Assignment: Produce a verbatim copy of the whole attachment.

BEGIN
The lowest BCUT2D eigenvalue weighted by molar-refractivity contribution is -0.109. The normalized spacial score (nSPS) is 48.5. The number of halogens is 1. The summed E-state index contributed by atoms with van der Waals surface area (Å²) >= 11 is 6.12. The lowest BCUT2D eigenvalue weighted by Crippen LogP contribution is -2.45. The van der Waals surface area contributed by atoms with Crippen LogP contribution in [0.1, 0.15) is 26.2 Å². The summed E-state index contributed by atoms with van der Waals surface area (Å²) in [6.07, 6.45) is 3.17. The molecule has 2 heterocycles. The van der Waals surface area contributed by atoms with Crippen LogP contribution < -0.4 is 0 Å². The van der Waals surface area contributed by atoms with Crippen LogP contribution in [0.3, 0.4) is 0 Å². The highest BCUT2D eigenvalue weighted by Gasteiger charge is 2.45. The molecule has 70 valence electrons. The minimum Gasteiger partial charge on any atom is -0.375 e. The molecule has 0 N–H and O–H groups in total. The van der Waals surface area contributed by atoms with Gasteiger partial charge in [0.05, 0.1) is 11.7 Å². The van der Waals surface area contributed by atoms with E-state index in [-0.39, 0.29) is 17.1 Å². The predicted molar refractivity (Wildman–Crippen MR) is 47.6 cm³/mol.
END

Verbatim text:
The lowest BCUT2D eigenvalue weighted by molar-refractivity contribution is -0.109. The normalized spacial score (nSPS) is 48.5. The number of halogens is 1. The summed E-state index contributed by atoms with van der Waals surface area (Å²) >= 11 is 6.12. The lowest BCUT2D eigenvalue weighted by Crippen LogP contribution is -2.45. The van der Waals surface area contributed by atoms with Crippen LogP contribution in [0.1, 0.15) is 26.2 Å². The summed E-state index contributed by atoms with van der Waals surface area (Å²) in [6.07, 6.45) is 3.17. The molecule has 2 heterocycles. The van der Waals surface area contributed by atoms with Crippen LogP contribution < -0.4 is 0 Å². The van der Waals surface area contributed by atoms with Crippen LogP contribution in [0.3, 0.4) is 0 Å². The highest BCUT2D eigenvalue weighted by Gasteiger charge is 2.45. The molecule has 70 valence electrons. The minimum Gasteiger partial charge on any atom is -0.375 e. The molecule has 0 N–H and O–H groups in total. The van der Waals surface area contributed by atoms with Gasteiger partial charge in [0.05, 0.1) is 11.7 Å². The van der Waals surface area contributed by atoms with E-state index in [-0.39, 0.29) is 17.1 Å². The predicted molar refractivity (Wildman–Crippen MR) is 47.6 cm³/mol.